37. The principal concerns expressed in evidence about the advisory system were perceptions that the advisory committees were not sufficiently independent of the industry; that they were not adequately open nor transparent; and that they did not have sufficiently broad memberships. There appears to be a tension between two of the demands of credibility for an advisory system: for expertise and independence. In the biotechnology sector expertise is often linked with the industry. This is sometimes direct employment but more often it is through less direct funding links caused by the Rothschild reforms of the 1980s which encouraged research institutions to go out and secure funding from industry creating closer links between the science base, public research and commercial interests. We have not received convincing evidence of undue influence being effected through these indirect channels. ACRE traditionally has had two members directly employed by the industry.[74] Mr Meacher told us that, without reflection on the work or integrity of the members concerned, this practice would not continue because of the need for ACRE's independence to be above a peradventure of a doubt. He said that industry representation would be catered for elsewhere in the system, heralding clearly the establishment of an environmental stakeholders forum.[75]

38. The regulatory system for GMOs is technical rather than ethical. The UK Environmental Law Association (UKELA) contrasted the approach to GMOs with the regulation of human genetic manipulation which they describe as having been introduced on the basis of widespread public agreement about what was ethically acceptable. There is no equivalent consensus on GM crops - and no mechanism to seek to build one.[76] While this should primarily be a task for a body over-arching the regulatory system, we believe that there must also be lay personnel on each of the advisory bodies. Mr Meacher told us that the creation of a strategic forum would obviate the need for lay representation from environmental groups within ACRE.[77] Technical expertise is vital of course and must be the mainstay of the advisory bodies however, we believe there must be a leavening of the scientists' approach to what is significant by persons with other frames of reference and non-scientific expertise. We applaud Mr Rooker's commitment to this integrated approach.[78] We believe that there should be consistent protocols for the inclusion of lay members on all the advisory committees on GMOs.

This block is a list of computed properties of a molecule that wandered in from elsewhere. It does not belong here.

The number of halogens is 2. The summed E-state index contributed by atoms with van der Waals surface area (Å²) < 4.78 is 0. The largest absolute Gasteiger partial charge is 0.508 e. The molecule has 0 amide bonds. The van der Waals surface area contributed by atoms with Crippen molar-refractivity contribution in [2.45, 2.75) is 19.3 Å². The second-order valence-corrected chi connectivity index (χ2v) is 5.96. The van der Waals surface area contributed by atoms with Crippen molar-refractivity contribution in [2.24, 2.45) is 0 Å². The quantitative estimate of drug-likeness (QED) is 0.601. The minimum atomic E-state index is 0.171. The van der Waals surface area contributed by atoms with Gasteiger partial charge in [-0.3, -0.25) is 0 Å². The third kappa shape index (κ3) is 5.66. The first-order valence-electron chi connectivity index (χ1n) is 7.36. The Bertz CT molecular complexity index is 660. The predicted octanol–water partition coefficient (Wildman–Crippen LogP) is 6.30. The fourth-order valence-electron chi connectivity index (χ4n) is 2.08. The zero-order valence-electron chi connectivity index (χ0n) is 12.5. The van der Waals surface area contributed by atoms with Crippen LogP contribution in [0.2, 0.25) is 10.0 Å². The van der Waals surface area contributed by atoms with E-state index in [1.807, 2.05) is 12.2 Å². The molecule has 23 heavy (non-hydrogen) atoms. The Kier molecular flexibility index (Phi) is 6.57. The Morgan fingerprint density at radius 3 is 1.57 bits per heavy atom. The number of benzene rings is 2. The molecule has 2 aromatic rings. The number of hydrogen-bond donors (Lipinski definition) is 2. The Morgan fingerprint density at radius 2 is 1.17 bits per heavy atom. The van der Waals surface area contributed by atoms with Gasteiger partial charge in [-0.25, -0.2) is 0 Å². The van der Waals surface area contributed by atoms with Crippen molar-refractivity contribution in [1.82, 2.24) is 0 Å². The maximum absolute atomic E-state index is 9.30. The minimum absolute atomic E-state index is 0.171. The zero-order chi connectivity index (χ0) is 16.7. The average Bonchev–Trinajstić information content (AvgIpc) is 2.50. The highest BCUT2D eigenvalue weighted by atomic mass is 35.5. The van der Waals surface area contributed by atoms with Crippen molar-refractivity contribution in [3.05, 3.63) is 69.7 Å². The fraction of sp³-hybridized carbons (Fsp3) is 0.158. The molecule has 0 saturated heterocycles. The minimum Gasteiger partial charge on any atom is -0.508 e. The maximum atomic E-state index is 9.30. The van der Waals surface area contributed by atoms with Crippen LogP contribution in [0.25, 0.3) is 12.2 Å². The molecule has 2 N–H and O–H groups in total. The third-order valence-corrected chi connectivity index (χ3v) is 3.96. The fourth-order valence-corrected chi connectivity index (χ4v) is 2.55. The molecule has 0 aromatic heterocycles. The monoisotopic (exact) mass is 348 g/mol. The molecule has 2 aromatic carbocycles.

39. Openness and transparency are also key elements in any attempt to improve the confidence of the public in this process. While the agenda and minutes of meetings of the ACNFP and ACRE may not often be the subject of debate in the pub, their accessibility, as well as ACNFP's open meetings are to be welcomed as contributions to the potential for informed debate. This also should be consistent across the regulatory and advisory bodies. Here MAFF does not score so highly as many witnesses commentated on the lesser openness of the Advisory Committee on Pesticides.[79] We recommend consistent arrangements for openness and transparency of proceedings across all the advisory bodies - and we single out the practice of the Advisory Committee on Pesticides as in need of reform.

40. We received a further proposal to this end by UKELA for the Government to provide detailed guidance on the criteria which the regulatory bodies should apply in its decision-making.[80] This would appear to be being addressed at a European level in terms of the debate over the guidance on risk assessment to be annexed to any revised Deliberate Release Directive. We note the trenchant criticisms made about these annexes by witnesses to the Lords inquiry.[81] We believe that while it is important for there to be guidance on the questions that are asked it is even more important for there to be guidance on the interpretation of the answers. We recommend that the Government pursue agreement in Europe on detailed guidance on risk assessment in terms of both the procedures to be followed and the evaluation of the results. We further support the proposal of the Royal Commission on Environmental Pollution that there be comprehensive explanations attached to every official decision on GMOs.


69  Q213 Back

70  QQ165 Back

71  Q158 Back

72  Ev p63 Back

73  Op. Cit., Cm 4053, p112 Back

74  A legacy of its health and safety provenance.  Back

75  Q374 and 377 Back

76  Appendix 16 Back

77  Q377 Back

78  Q379 Back

79  See for example Appendix 6. Back

80  Appendix 16 Back

81  HL 11-I, paragraph 93 Back